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davidehrlich has written 227 reviews for films during 2017.

  • The Commuter

    The Commuter


    The silliest of the low-rent, high-impact thrillers that Jaume Collet-Serra and Liam Neeson have made together (“Unknown,” “Non-Stop,” and “Run All Night” being the previous three), “The Commuter” may not match the potent charge of their earlier collaborations, but this amusingly ridiculous ride is still a few cuts above the kind of swill you’d expect to arrive in theaters on the second weekend of January.

    This may be a forgettable movie about the forgotten man — a blue-collar morality play…

  • Bright



    There’s boring, there’s bad, and then there’s “Bright,” a movie so profoundly awful that Republicans will probably try to pass it into law over Christmas break. From the director of “Suicide Squad” and the writer of “Victor Frankenstein” comes a fresh slice of hell that somehow represents new lows for them both — a dull and painfully derivative ordeal that that often feels like it was made just to put those earlier misfires into perspective. The only thing more predictable…

  • The Greatest Showman

    The Greatest Showman


    Ignore the vintage 20th Century Fox logo that appears on screen at the start of the film, “The Greatest Showman” is nothing if not a uniquely 21st century spectacle, a gaudy sonic boom of musical cinema that tries to sell you on the magic of the movies like it’s Black Friday at a store that’s going out of business. Welcome, ladies and gentlemen, to a joyfully insane experience that’s as subtle as a circus and twice as loud. Forget the…

  • Star Wars: The Last Jedi

    Star Wars: The Last Jedi


    This review may contain spoilers. I can handle the truth.


    “Let the past die. Kill it, if you have to. That’s the only way to become what you are meant to be.” — Kylo Ren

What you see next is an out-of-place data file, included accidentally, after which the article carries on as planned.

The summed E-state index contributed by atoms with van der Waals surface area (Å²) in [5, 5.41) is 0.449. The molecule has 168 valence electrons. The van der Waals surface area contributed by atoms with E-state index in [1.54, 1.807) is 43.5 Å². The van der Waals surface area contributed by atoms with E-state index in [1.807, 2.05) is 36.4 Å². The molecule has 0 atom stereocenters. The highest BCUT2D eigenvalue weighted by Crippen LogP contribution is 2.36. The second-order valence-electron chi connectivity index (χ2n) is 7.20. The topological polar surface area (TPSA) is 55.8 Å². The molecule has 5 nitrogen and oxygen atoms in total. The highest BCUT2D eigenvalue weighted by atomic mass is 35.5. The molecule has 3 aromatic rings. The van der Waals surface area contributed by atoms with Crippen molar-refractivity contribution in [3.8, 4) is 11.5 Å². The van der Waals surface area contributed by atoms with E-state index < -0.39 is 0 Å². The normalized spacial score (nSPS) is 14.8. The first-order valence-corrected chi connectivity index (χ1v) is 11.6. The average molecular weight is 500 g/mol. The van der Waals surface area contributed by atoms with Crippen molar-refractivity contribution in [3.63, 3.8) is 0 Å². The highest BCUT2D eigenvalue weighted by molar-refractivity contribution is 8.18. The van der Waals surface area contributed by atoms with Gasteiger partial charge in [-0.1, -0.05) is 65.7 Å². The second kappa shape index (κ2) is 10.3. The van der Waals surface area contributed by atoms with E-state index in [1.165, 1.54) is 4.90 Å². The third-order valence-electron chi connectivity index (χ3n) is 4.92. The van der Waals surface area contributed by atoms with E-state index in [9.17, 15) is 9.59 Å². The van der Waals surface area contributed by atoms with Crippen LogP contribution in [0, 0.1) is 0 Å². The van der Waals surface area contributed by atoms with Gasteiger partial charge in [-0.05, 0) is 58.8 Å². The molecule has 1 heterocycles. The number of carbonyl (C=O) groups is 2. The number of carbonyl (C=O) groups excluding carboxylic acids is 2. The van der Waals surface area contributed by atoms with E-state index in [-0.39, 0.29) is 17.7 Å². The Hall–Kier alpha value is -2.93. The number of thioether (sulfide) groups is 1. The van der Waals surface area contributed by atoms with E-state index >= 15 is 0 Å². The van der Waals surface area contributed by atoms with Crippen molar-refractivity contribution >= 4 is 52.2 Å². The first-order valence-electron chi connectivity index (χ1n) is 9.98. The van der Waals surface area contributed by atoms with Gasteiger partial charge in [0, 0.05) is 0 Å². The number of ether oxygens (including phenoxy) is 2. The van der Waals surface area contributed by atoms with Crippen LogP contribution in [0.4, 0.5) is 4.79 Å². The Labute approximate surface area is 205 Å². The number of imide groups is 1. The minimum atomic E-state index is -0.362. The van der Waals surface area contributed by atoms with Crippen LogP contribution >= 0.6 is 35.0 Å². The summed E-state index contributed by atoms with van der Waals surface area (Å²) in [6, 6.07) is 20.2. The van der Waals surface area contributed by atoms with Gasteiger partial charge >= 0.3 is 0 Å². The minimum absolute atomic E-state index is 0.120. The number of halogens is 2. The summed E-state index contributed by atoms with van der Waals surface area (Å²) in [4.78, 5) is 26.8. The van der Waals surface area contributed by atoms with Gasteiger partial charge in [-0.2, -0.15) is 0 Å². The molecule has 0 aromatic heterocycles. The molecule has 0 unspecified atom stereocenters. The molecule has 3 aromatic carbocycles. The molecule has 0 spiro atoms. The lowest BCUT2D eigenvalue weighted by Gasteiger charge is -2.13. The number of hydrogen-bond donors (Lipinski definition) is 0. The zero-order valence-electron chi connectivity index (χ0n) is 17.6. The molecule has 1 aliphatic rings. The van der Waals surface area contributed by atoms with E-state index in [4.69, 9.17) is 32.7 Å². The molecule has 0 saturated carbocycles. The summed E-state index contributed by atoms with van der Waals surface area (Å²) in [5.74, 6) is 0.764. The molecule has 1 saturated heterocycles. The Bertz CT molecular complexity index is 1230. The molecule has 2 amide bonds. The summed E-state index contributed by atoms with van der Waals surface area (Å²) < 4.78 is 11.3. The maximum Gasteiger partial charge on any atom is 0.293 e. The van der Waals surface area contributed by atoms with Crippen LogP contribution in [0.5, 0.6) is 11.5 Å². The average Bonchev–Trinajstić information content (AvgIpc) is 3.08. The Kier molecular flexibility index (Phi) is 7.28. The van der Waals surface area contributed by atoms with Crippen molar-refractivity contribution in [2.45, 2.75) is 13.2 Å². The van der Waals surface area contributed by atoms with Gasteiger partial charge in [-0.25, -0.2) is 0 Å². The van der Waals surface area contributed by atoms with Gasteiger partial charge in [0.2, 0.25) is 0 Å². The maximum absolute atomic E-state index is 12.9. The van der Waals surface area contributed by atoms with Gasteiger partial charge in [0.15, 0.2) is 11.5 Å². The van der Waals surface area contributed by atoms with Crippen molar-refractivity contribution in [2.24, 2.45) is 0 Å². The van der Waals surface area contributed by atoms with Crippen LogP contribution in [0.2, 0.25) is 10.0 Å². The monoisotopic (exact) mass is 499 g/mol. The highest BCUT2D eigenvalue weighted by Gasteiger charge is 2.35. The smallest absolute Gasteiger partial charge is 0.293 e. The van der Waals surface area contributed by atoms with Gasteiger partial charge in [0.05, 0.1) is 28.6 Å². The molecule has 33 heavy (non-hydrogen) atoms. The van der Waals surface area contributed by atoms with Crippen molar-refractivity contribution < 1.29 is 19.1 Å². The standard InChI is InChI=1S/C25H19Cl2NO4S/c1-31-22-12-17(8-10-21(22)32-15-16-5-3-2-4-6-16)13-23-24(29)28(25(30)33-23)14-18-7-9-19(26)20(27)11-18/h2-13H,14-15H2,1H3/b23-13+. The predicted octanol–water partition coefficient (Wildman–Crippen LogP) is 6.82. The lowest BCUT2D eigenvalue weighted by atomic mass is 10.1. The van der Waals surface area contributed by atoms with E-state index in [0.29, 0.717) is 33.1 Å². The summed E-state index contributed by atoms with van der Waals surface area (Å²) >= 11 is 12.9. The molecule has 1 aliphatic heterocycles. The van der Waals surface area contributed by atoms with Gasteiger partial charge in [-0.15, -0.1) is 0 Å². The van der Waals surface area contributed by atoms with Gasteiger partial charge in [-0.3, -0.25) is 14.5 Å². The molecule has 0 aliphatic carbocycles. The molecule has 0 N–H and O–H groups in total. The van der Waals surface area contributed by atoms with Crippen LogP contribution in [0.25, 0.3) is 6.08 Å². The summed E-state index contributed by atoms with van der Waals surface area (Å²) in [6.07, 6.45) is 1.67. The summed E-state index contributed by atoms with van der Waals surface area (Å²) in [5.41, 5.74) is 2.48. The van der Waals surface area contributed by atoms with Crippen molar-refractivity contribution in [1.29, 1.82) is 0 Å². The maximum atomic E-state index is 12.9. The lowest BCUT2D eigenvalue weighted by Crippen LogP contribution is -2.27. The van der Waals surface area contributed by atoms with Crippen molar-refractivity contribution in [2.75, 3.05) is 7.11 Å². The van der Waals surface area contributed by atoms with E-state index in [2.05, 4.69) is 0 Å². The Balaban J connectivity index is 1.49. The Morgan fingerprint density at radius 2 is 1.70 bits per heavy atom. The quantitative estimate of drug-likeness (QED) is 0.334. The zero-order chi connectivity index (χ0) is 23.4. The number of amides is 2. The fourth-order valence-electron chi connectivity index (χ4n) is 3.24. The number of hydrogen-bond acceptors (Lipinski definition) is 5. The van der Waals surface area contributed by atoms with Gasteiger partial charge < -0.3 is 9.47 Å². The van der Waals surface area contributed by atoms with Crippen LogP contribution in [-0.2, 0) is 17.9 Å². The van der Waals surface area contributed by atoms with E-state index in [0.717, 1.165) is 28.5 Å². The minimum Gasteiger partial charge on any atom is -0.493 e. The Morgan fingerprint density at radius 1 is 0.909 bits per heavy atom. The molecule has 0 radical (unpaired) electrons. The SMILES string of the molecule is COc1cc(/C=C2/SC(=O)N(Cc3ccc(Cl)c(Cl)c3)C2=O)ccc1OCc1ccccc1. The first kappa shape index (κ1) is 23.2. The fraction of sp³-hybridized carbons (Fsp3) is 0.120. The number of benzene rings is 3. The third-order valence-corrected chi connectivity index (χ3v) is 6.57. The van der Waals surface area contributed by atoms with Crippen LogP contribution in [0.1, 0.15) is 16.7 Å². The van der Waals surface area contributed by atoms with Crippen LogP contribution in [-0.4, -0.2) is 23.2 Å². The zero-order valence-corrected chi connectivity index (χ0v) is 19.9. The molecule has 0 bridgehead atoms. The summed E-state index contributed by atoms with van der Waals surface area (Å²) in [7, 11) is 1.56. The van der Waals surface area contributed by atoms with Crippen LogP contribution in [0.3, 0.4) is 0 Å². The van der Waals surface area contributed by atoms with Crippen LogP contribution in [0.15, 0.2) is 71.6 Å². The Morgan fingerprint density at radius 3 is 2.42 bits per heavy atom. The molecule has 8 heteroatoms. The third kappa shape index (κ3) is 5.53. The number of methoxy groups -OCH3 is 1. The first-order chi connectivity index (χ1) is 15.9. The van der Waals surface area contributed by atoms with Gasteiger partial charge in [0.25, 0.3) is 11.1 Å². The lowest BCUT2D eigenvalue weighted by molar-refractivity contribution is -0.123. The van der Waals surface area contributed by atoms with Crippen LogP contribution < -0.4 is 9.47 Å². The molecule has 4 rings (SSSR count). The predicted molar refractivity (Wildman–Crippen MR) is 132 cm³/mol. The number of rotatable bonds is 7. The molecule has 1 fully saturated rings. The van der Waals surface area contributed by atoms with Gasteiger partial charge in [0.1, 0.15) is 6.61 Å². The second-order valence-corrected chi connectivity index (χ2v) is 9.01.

“The Last Jedi” is the best Star Wars movie since “The Empire Strikes Back,” but it’s also a lot more than that — it’s as much of a new hope for the eroding blockbuster culture of 2017 as “A New Hope” was for the emerging blockbuster culture of 1977. Needless to say, this…

  • Birdboy: The Forgotten Children

    Birdboy: The Forgotten Children


    The opening moments of “Birdboy: The Forgotten Children” unfold like an urgent warning to any parents who might think that this is just another kid-friendly animated film about cute animals who learn valuable lessons. “The future is past,” a voice insists from the darkness, speaking in Spanish and accompanied by exclamatory subtitles (an English-language version is also available). “The garbage is the present. Blood is the law!” From there, we’re hurled through the history of a once-vibrant storybook world, a…

  • Alien: Covenant

    Alien: Covenant


    ***Michael Fassbender for Best Actor AND Best Supporting Actor Plz***

    It’s easy to understand why Michael Fassbender hasn’t been floated as a potential Best Actor nominee for his work in “Alien: Covenant.” For one thing, the Oscars seldom acknowledge the fact that great acting can sometimes be found in massive summer tentpoles, even ones that underwhelm at the box office. For another, it would prove difficult to honor Fassbender’s work without splitting the vote or committing some kind of category…